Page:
Most employees still regularly write job-related passwords on sticky notes, exposing them to the risk of cyber attacks, a new study has warned.
The cavalier attitude towards passwords was revealed as part of a survey commissioned by Keeper Security, the manufacturers of Keeper password managers, based on interviews with thousands of employees from the USA.
Worryingly, 57% of respondents say they have written job-related passwords on sticky notes, a significant majority (67%) also admit that they lose track at some point.
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Keeper suggests that the trend of recording passwords on paper seems to have accelerated in the work environment after remote access to Covid-19. The survey found that two-thirds (66%) of respondents agree that they are more likely to write down job-related passwords when working from home than while working in the office.
Poor password management
Despite the wide availability of password managers, most respondents still keep the password unencrypted even when storing it digitally.
The report contains some evidence of such bad password protection practices. For example, 49% of respondents store job-related passwords in an unencrypted cloud document. A larger number (51%) simply put the password in a document stored on their computers.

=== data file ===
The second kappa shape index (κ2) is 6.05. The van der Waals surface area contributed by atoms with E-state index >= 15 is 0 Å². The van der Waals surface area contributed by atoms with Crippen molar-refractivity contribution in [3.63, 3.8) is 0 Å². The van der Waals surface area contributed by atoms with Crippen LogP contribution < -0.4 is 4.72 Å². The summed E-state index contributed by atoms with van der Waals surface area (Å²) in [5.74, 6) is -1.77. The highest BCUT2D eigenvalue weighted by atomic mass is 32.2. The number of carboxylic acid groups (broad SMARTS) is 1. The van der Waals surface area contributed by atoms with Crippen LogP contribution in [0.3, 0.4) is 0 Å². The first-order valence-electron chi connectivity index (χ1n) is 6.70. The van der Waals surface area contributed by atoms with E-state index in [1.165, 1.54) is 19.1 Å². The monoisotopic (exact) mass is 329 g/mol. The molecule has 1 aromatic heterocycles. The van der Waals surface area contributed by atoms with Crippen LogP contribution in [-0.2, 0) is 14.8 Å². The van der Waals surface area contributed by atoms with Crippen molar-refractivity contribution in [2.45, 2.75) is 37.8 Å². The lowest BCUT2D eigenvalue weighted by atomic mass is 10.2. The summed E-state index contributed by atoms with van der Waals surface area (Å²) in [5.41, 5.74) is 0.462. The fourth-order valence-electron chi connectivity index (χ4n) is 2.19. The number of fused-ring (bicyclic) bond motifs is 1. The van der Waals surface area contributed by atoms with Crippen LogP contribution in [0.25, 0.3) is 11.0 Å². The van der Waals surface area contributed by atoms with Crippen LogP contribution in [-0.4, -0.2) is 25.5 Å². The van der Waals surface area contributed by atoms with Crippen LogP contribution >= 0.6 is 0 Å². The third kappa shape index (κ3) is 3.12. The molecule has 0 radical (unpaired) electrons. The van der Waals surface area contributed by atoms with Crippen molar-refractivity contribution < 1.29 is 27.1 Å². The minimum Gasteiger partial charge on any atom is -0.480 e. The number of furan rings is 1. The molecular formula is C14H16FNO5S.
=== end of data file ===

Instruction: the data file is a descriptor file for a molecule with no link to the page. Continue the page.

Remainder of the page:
Still, the most popular digital means of storing a password is the phone, and 55% of respondents chose to record passwords related to a job on a device that is easy to break into or be stolen.
On top of that, passwords are usually weak and easy to guess, with 37% of respondents using their employer’s name, another’s name, or birthday in a job-related password.
Another example of poor password management is that 44% of employees admit to using the same password for both personal and work accounts.
And they are not just employees. The survey reveals that often bad password management practices extend from the top.
Nearly half of respondents (46%) report that their company encourages the sharing of passwords for accounts used by multiple people.
Furthermore, about 32% admitted access to an online account belonging to a previous employer, which is a clear indication that many employers do not disable accounts when employees leave the company.
“The move to a remote work environment has led to even more reckless password management practices, which is very worrying,” said Darren Guccione, CEO and co-founder of Keeper Security.
“As most employees work from the comfort of their homes, they have become too comfortable creating, storing and then sharing these passwords with family and colleagues. Lack of cyber security hygiene not only puts an individual at risk, but can also have a wide range of negative consequences for their It is important to remember that adhering to appropriate safety guidelines in the work environment is just as important as in the office environment. “